Susceptibility to Taura Syndrome Virus of Some Penaeid Shrimp Species Native to the Gulf of Mexico and the Southeastern United States

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Marine Science


Experimental studies demonstrated that Penaeus setiferus, but not Penaeus aztecus or Penaeus duorarum, could be killed by Taura syndrome virus (TSV). However, specimens of P. setiferus that survived infection and both P. aztecus and P. duorarum at least 79 days postexposure that did not demonstrate gross signs of infection were shown to harbor virus by bioassay using Penaeus vannamei, a highly susceptible target host. Consequently, all three of those penaeids native to the southeast United States can serve as carriers or reservoir hosts of TSV without necessarily exhibiting disease. Infections in P. setiferus took longer to cause mortality than in P. vannamei and killed a smaller percentage of that host. Also, histological lesions diagnostic of TSV infection were not always evident in sectioned tissue of infected P. setiferus, and they generally were more conspicuous during Days 4-7 postexposure compared with lesions that also occurred at both earlier and later days in tissues of P. vannamei. Infections could be produced by injection, ingestion, and incorporation of the infective material into dietary brine shrimp. There appeared to be a difference in susceptibility to TSV disease by different stocks of P. setiferus, but different experiments produced conflicting evidence regarding a relationship between age and predilection to mortality. Large and small specimens of equal-aged shrimp succumbed similarly to TSV infections for both P vannamei and P setiferus. The nonnative species P. chinensis demonstrated a high susceptibility to experimental TSV disease. (C) 1997 Academic Press.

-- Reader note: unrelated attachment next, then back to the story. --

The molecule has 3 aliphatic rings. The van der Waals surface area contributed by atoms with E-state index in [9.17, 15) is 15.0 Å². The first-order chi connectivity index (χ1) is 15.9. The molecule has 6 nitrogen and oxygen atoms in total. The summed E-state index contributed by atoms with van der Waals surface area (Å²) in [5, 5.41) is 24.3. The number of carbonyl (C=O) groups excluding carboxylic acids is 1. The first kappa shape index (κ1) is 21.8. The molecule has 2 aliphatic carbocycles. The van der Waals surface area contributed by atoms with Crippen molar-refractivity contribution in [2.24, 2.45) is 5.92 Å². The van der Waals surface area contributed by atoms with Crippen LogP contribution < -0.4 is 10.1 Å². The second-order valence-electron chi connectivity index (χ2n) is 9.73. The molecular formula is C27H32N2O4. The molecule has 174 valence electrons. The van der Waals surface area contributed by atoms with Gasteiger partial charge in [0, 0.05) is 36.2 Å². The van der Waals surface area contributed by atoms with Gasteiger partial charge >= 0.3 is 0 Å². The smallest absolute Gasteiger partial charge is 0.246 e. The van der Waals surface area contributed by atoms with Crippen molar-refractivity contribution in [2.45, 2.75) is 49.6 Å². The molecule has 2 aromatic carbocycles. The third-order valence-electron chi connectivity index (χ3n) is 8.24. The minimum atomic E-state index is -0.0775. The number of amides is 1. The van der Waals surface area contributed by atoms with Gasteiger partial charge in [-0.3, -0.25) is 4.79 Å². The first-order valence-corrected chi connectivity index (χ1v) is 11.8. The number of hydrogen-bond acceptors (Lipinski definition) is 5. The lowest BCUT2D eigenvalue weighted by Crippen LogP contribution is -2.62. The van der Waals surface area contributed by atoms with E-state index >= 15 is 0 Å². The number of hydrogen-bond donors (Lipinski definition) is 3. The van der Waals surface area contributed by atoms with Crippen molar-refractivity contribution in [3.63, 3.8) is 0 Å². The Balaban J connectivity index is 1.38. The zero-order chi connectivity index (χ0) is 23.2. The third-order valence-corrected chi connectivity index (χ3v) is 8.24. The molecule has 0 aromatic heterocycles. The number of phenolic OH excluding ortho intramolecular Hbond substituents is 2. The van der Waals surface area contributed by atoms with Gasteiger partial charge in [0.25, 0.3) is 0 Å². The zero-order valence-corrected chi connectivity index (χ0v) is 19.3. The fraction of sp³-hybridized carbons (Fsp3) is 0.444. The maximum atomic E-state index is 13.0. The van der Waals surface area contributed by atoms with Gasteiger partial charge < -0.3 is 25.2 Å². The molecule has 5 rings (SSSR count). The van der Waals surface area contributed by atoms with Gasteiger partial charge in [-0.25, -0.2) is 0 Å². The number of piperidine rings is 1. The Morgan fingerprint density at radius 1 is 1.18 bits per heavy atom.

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Journal of Invertebrate Pathology





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